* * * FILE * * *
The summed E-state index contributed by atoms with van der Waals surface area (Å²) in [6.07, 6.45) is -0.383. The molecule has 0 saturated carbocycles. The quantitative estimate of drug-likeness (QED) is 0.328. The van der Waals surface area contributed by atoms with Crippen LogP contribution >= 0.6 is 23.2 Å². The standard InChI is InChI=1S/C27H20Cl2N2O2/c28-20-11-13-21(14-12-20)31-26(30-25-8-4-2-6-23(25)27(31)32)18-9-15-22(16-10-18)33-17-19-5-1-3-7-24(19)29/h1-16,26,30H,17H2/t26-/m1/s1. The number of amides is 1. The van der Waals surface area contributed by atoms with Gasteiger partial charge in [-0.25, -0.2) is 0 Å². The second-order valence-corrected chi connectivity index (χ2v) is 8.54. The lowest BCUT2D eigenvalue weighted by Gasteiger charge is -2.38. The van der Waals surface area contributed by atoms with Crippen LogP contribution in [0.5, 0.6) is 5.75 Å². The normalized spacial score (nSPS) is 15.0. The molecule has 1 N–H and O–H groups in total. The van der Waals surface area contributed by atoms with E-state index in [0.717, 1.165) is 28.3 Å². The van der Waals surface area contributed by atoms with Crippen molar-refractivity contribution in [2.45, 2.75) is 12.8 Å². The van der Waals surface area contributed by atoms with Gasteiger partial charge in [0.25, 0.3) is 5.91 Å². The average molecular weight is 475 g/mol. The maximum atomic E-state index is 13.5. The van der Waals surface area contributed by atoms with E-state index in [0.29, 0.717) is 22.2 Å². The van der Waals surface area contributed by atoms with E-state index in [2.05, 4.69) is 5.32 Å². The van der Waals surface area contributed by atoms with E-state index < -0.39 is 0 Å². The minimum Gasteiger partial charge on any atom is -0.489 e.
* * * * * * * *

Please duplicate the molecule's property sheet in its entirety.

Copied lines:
The summed E-state index contributed by atoms with van der Waals surface area (Å²) in [6.07, 6.45) is -0.383. The molecule has 0 saturated carbocycles. The quantitative estimate of drug-likeness (QED) is 0.328. The van der Waals surface area contributed by atoms with Crippen LogP contribution >= 0.6 is 23.2 Å². The standard InChI is InChI=1S/C27H20Cl2N2O2/c28-20-11-13-21(14-12-20)31-26(30-25-8-4-2-6-23(25)27(31)32)18-9-15-22(16-10-18)33-17-19-5-1-3-7-24(19)29/h1-16,26,30H,17H2/t26-/m1/s1. The number of amides is 1. The van der Waals surface area contributed by atoms with Gasteiger partial charge in [-0.25, -0.2) is 0 Å². The second-order valence-corrected chi connectivity index (χ2v) is 8.54. The lowest BCUT2D eigenvalue weighted by Gasteiger charge is -2.38. The van der Waals surface area contributed by atoms with Crippen LogP contribution in [0.5, 0.6) is 5.75 Å². The normalized spacial score (nSPS) is 15.0. The molecule has 1 N–H and O–H groups in total. The van der Waals surface area contributed by atoms with E-state index in [0.717, 1.165) is 28.3 Å². The van der Waals surface area contributed by atoms with Crippen molar-refractivity contribution in [2.45, 2.75) is 12.8 Å². The van der Waals surface area contributed by atoms with Gasteiger partial charge in [0.25, 0.3) is 5.91 Å². The average molecular weight is 475 g/mol. The maximum atomic E-state index is 13.5. The van der Waals surface area contributed by atoms with E-state index in [0.29, 0.717) is 22.2 Å². The van der Waals surface area contributed by atoms with E-state index in [2.05, 4.69) is 5.32 Å². The van der Waals surface area contributed by atoms with E-state index < -0.39 is 0 Å². The minimum Gasteiger partial charge on any atom is -0.489 e.